WD Equipment v. Cowen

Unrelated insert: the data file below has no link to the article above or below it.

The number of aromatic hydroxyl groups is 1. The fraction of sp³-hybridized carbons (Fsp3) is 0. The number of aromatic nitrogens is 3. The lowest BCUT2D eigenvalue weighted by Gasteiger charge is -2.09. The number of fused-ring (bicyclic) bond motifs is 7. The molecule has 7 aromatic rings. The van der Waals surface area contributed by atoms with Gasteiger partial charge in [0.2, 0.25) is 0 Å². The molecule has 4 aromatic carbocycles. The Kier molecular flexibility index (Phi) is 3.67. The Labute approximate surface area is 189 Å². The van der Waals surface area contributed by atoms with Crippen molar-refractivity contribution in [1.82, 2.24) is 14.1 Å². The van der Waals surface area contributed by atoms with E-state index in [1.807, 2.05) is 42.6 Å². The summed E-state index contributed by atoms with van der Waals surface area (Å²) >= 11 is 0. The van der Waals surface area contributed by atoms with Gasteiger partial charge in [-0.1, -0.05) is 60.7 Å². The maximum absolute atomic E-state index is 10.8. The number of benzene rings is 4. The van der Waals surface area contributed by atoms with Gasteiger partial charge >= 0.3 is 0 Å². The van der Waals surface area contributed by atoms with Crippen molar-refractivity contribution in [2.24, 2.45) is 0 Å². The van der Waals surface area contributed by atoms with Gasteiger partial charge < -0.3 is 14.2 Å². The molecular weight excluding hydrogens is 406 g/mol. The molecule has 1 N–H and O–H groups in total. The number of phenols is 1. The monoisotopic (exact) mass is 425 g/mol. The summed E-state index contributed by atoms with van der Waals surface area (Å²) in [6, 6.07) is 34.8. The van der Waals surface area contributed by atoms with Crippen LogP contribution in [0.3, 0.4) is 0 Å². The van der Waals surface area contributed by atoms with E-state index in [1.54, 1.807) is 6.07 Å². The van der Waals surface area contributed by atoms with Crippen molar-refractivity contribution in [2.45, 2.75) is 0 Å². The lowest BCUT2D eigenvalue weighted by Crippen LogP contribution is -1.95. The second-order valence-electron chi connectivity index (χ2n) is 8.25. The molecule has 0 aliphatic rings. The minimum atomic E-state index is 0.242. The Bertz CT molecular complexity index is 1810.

Plaintiff Jared Trent Cowen’s 2000 Peterbilt 379, a commercial truck, was in need of repair. To cover the cost, Cowen borrowed money from Defendant WD Equipment, which is owned and managed by Defendant Aaron Williams, in exchange for a lien on the truck and the promise of repayment. After the Peterbilt broke down again only a few weeks after the repairs, it was towed to a local repair company, which estimated that fixing the truck again would cost more than Cowen could afford. Because his Peterbilt was in the shop, Cowen could not make installment payments to WD Equipment. So, in early August, 2013, Cowen began taking steps to refinance the loan. Williams gave Cowen several, contradictory responses as to how much Cowen would need to pay to settle the debt, and he accelerated the payoff date several times, before ultimately setting a deadline. Around the same time, Cowen defaulted on another loan secured by another one of his trucks, a 2006 Kenworth T600. This loan was owed to Defendant Bert Dring, the father-in-law of Williams, who held a purchase-money security interest in the truck. Dring lured Cowen under false pretenses to his place of business to repossess the Kenworth. Cowen filed a voluntary petition for relief under Chapter 13 of the Bankruptcy Code on the day of the deadline for paying off the Peterbilt, and which was within the ten-day cure period for the Kenworth. He notified Defendants of the filing and requested the immediate return of both trucks. But Defendants refused. Cowen moved the bankruptcy court for orders to show cause why Defendants should not be held in contempt for willful violations of the automatic stay. The bankruptcy court granted the motions and ordered Defendants to “immediately turn over” the trucks to Cowen. When Defendants did not comply with the bankruptcy court’s turnover order, Cowen filed an adversary proceeding for violations of the automatic stay. A few months later, the bankruptcy court dismissed the underlying bankruptcy case because, without the trucks, Cowen had no regular income, which rendered him ineligible for Chapter 13 relief. However, the bankruptcy court expressly retained jurisdiction over the adversary proceeding. During the adversary proceeding, Defendants again asserted that Cowen’s rights in the trucks had been properly terminated by Defendants before the bankruptcy petition was filed, and so they could not have violated the automatic stay. The court disagreed, and Defendants timely appealed this decision to the district court, which reversed on the calculation of damages but otherwise affirmed the bankruptcy court’s order. Defendants then appealed to the Tenth Circuit, arguing, among other things, that the bankruptcy court exceeded its jurisdiction, that it lacked constitutional authority to enter a final judgment in this adversary proceeding, and that the bankruptcy court misinterpreted section 362 (the automatic stay provision). The Tenth Circuit agreed, reversed and remanded. View "WD Equipment v. Cowen" on Justia Law